Asylum in the European Union

Asylum in the European Union ( USA ) has its roots in the 1951 Convention on the Status of Refugees , [1] an agreement founded on Article 14 of the Universal Declaration of Human Rights . [2] Following the adoption of the Schengen Agreement on the elimination of internal border controls of signataires states and Its subsequent incorporation into the EU legislative framework by the Amsterdam Treaty , [3] the EU set up a Common European Asylum System(CEAS) to unify minimum standards related to asylum, leaving to EU Member States. [4]

Relevant law and procedures

The EU set the objective of introducing “appropriate measures” [5] with respect to asylum in the Amsterdam Treaty , which requires the Council of the European Union to adopt measures on asylum to the Geneva Convention and the Protocol Relating to the Status of Refugees [6] by 2004, five years after the Treaty of Amsterdam entered into force.

The current legal bases for the EU’s creation of a harmonized legislative framework on the Treaty on the Functioning of the European Union [7] and the EU Charter of Fundamental Rights. [8]

Outsourcing asylum

The outsourcing of asylum is a type of migration policy pursued by the countries of the European Union , it consists of relocating the reception and accommodation of asylum seekers and the processing of their asylum applications, in places near the borders of the EU or in countries outside the EU, from which asylum seekers originate or through which they pass. These studies have resulted in a proliferation of exile camps in the European Union. territories, and a radicalization of antimigratory policies in neighbouring countries and within the European Union. [9]

Asylum shopping

Main article: Asylum shopping

In the jargon of European institutions, asylum to the practice of refugees in the country of choice another country after being dismissed. This expression is used to treat certain asylum seekers in analogy with consumers of welfare provisions [10] ). Such definition appears in official documents, newspaper articles, analysis, etc. Asylum shopping is practiced by 12% of asylum seekers, according to European Commissioner for Justice Franco Frattini . [11]

Differences between Member States

The differences between the laws of different Member States are the main cause of the desire of refugees to choose their host countries; in fact some states give refugee status to the majority of applicants, while others give it to less than 1%. The Dublin Regulation enables a state to return to an asylum seeker in the first Member State where he or she transited (so-called readmission ). This provision has been made to improve the position of border states, so that they have better control over the external borders of the EU. The effect of this measure is that a greater number of asylum applications in the border states (like Greece , Slovakia , Poland or Malta) And In Some cases, the deportation of asylum applicants in Neighboring countries Such As Ukraine , [12] Turkey or Russia Where the system of recognition of refugee status is Often faulty. The UNHCR asked the European Union in 2008 to return Iraqi asylum seekers to Greece . [13]In 2017 Maria Teresa Rivera became the first woman in the world because of being wrongly jailed for disregarding a ban on abortion; she disregarded the ban in El Salvador and was given asylum in Sweden . [14]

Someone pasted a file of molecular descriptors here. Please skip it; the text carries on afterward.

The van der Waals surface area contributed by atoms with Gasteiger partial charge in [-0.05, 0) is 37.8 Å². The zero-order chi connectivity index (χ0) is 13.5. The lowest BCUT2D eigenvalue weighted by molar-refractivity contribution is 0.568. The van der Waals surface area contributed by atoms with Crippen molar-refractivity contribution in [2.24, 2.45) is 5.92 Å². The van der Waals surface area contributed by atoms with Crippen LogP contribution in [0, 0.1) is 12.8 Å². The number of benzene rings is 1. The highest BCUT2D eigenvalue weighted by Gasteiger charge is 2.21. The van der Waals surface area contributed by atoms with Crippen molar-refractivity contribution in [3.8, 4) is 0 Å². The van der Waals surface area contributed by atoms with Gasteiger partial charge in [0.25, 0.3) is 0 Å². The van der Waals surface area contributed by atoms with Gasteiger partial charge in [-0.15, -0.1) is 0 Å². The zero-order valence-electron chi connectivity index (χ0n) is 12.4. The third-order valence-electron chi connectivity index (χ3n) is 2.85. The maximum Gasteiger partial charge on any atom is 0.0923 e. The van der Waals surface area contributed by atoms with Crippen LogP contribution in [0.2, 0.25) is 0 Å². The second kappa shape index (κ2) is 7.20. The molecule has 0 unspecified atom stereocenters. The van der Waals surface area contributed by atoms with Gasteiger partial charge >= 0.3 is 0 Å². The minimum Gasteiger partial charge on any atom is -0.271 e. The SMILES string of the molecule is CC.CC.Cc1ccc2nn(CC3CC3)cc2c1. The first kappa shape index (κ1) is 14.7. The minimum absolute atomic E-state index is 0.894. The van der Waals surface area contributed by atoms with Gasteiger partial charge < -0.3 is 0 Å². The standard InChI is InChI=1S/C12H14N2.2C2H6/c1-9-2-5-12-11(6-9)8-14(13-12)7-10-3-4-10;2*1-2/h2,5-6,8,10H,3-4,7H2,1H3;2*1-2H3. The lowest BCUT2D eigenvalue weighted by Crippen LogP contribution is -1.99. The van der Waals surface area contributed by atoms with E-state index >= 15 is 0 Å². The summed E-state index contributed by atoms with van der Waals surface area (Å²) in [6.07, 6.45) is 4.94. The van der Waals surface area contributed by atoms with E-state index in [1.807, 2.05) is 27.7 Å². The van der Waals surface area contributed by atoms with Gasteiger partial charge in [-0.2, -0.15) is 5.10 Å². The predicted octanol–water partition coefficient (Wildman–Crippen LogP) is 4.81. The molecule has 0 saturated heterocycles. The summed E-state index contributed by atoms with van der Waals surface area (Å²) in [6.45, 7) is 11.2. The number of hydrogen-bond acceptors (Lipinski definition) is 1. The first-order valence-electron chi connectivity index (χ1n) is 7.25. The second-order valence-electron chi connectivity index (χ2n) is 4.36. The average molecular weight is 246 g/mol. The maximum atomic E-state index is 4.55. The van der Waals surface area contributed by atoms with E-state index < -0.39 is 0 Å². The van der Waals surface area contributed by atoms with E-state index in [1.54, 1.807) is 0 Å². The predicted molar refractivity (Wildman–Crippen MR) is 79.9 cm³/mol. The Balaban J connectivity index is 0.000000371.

Landmark ruling of the European Court of Justice upheld the right of member states to return asylum seekers who crossed the border to the Member State ( AS (European Union – Immigration – Asylum: Opinion) [ 2017] EUECJ C-490 / 16_O (8 July 2017) ).

Number of accepted asylum applications in 2012 [15]

Country Total number Per 100,000 inhabitants
Germany 22.165 27
sweden 15.290 161
United Kingdom 14.570 23
la France 14.325 22
italy 9,270 15
Norway [16] 6,125 123
austria 6,000 71
Netherlands 5,920 35
belgium 5,880 53
switzerland 4,580 58
denmark 2,105 38
finland 1,840 34
malta 625 348